|Appears in Collections:||Economics eTheses|
|Title:||Short-termism : an investigation of some UK evidence|
|Author(s):||Patrick, Carol A|
|Publisher:||University of Stirling|
|Abstract:||The aim of this thesis is to undertake an empirical investigation into the assertion that UK investors display short-term behaviour. The thesis starts by reviewing the existing literature which comprises a diverse set of explanations of the concept of short-termism. This survey results in, firstly, a more concise definition of short-termism and, secondly, a framework into which the various theories may be placed. The various approaches to short-termism are categorised into two effects: the numerator effect and the denominator effect. The former refers to the underestimation of future cash flows while the latter refers to those cases in which an excessively high discount rate is used. Both these effects result in the present value of a proposed project being reduced. therefore causing the project to be rejected when it might otherwise have been accepted. Although the literature covers many different approaches to short-termism this thesis concentrates only on one aspect of short-termism. namely the denominator effect. Such an approach is advantageous in that it allows the consideration, and possible elimination, of a particular type of short-termism. thus giving direction to future research. By decomposing the discount rate into the following components: a time value of money, a liquidity premium, an equity risk premium and an exchange rate risk premium it becomes possible to distinguish between "true" short-term ism and "general" short-termism. "True" short-termism refers to the existence ofa high time value of money whilst "general" short-termism refers to the use of a high discount rate for whatever reason. whether it be a high time value of money, liquidity premium or equity risk premium. A preliminary investigation into the existence of both types of short-termism is carried out by the comparison of international real rates of return and risk premia as a means of testing for differences in the behaviour of investors across countries. The results of this investigation lend little support to the assertion that UK investors are short-termist, but suggest that if short-termism is present it is in the form of "true" short-termism. Following these results, further empirical analysis is carried out into the issue of "true" short-termism. A key feature of this analysis is the relaxation of the assumption of the rational expectations in both the interest rate and foreign exchange market. The effect of this is two-fold: firstly, ex post and ex ante rates need no longer only differ by a random error, and secondly, a non-zero exchange rate risk premium may exist. Therefore the thesis also derives an ex ante interest rate series and an exchange rate volatility series using the methodology of Mishkin(1984a,b) and a Generalised Autoregressive Conditional Heteroscedasticity framework respectively. Throughout the thesis a parallel hypothesis is considered of whether a distinction could be drawn between investor behaviour in countries with capital market-based financial systems and those with bank-based financial systems. The thesis finds little support, given the assumptions made and dataset used, for the assertion that UK investors are more short-termist than elsewhere and no evidence to support a distinction between investor behaviour across countries.|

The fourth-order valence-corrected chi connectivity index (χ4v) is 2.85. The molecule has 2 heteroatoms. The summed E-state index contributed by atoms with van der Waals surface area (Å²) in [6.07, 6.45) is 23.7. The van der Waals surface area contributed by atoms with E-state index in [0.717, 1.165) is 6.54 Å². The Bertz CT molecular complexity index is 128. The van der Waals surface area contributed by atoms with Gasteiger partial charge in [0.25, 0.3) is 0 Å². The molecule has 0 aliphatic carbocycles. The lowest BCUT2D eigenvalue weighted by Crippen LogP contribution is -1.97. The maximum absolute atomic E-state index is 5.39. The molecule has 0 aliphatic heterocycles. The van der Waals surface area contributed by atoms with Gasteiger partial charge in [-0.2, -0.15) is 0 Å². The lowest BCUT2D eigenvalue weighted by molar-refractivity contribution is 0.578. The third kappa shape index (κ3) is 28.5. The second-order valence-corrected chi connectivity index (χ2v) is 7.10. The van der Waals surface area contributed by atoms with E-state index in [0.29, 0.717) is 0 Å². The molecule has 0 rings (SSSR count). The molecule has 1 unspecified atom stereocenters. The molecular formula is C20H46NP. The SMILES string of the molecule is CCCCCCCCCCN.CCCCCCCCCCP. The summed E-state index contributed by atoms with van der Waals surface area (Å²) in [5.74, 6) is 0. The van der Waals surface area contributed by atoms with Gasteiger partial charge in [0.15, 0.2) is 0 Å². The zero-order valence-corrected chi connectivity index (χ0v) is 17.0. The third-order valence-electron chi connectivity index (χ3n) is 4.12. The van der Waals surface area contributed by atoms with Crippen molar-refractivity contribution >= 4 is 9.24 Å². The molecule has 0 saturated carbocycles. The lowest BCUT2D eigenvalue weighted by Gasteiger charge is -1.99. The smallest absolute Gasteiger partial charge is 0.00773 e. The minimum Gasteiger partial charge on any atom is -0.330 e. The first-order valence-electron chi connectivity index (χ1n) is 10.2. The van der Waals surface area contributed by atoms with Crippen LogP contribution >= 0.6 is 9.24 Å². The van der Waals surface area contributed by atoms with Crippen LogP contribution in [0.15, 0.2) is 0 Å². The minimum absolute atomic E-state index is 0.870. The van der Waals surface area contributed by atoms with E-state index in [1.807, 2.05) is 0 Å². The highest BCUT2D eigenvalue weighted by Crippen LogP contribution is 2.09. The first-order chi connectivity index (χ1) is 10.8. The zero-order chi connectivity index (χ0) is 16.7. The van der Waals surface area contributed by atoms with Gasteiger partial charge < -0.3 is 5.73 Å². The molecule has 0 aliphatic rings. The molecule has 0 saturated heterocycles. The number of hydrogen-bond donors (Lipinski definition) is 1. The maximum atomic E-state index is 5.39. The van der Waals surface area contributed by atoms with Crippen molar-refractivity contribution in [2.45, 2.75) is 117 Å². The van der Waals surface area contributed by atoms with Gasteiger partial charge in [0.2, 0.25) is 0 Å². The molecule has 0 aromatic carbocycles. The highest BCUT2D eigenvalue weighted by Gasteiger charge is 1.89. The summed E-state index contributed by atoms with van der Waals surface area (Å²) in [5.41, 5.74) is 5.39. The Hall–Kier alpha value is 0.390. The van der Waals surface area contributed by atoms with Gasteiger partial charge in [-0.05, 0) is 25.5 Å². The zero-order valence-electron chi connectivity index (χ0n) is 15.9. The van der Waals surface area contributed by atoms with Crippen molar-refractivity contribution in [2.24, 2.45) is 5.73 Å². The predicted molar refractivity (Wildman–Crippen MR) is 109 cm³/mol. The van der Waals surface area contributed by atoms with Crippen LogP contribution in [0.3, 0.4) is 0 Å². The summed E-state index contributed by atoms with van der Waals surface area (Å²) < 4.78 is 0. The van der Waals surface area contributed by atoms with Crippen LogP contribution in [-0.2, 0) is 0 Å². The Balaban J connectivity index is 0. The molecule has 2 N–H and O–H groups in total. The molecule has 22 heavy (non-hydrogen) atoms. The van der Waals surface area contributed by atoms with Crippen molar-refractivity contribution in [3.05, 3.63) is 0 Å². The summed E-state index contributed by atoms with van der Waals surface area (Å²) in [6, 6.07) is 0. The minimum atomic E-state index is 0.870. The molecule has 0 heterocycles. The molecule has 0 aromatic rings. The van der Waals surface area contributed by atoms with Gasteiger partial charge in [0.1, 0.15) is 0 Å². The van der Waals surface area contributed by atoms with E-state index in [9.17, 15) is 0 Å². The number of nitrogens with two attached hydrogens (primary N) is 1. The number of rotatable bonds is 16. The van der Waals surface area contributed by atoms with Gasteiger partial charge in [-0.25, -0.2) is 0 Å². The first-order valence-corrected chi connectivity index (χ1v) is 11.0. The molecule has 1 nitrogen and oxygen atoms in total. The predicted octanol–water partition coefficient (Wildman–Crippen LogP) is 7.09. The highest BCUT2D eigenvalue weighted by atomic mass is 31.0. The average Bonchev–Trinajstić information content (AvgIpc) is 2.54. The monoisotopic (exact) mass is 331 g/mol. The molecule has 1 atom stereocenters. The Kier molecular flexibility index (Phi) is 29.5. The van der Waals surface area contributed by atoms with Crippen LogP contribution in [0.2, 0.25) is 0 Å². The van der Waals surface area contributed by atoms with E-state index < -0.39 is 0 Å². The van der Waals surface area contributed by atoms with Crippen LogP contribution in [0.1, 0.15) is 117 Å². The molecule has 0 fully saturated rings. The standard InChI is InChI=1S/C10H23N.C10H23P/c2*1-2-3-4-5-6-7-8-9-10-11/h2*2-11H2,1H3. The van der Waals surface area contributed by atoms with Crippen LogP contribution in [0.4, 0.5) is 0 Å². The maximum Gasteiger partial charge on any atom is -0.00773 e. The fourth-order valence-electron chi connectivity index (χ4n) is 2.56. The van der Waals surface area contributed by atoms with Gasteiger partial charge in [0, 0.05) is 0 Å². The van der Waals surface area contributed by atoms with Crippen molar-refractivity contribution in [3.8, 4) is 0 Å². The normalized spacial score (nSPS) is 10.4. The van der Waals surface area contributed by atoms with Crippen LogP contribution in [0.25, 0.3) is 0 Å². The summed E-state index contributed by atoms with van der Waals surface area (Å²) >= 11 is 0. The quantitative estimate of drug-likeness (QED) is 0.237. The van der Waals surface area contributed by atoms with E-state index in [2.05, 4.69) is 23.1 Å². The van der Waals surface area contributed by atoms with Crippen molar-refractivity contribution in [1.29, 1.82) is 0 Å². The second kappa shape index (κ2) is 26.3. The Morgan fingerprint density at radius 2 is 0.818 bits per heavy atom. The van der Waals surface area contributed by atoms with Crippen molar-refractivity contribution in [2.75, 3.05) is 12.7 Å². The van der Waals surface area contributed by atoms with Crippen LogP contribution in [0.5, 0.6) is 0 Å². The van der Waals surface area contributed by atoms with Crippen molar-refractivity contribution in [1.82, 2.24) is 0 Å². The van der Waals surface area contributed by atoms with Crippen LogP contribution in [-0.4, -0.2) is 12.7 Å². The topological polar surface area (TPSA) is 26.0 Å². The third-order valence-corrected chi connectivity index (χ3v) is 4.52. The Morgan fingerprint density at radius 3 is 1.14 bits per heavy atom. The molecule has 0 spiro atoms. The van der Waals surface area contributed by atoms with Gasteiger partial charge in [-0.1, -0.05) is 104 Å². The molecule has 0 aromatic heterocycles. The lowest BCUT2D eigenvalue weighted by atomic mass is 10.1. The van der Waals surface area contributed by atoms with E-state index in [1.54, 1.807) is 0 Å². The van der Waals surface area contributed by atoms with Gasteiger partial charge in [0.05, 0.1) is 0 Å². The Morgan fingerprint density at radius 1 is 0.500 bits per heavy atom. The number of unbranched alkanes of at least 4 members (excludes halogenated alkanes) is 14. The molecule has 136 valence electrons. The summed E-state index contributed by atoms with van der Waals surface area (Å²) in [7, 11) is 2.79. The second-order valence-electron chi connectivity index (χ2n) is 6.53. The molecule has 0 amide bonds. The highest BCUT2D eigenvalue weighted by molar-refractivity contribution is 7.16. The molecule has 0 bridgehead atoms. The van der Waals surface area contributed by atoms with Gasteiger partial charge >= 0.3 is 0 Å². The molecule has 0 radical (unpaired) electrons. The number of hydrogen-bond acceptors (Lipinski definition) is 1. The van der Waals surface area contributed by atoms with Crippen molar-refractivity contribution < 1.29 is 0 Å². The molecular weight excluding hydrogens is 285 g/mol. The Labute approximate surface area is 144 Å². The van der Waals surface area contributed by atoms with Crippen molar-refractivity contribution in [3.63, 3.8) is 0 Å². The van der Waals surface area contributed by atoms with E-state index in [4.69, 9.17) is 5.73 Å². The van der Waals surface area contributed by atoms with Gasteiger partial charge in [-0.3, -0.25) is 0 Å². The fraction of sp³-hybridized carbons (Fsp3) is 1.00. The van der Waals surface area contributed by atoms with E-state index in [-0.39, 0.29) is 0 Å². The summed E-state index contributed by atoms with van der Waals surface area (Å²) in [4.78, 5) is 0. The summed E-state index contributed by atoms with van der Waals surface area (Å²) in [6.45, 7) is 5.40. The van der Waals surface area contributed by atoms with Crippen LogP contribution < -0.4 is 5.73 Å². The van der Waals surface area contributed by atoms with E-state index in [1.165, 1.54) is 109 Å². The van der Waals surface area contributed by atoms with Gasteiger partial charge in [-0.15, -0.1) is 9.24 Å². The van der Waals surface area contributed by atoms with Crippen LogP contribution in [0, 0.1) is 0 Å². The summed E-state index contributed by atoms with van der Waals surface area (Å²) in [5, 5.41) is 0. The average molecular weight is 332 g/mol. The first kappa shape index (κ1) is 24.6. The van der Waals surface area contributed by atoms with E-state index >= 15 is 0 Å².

|Type:||Thesis or Dissertation|
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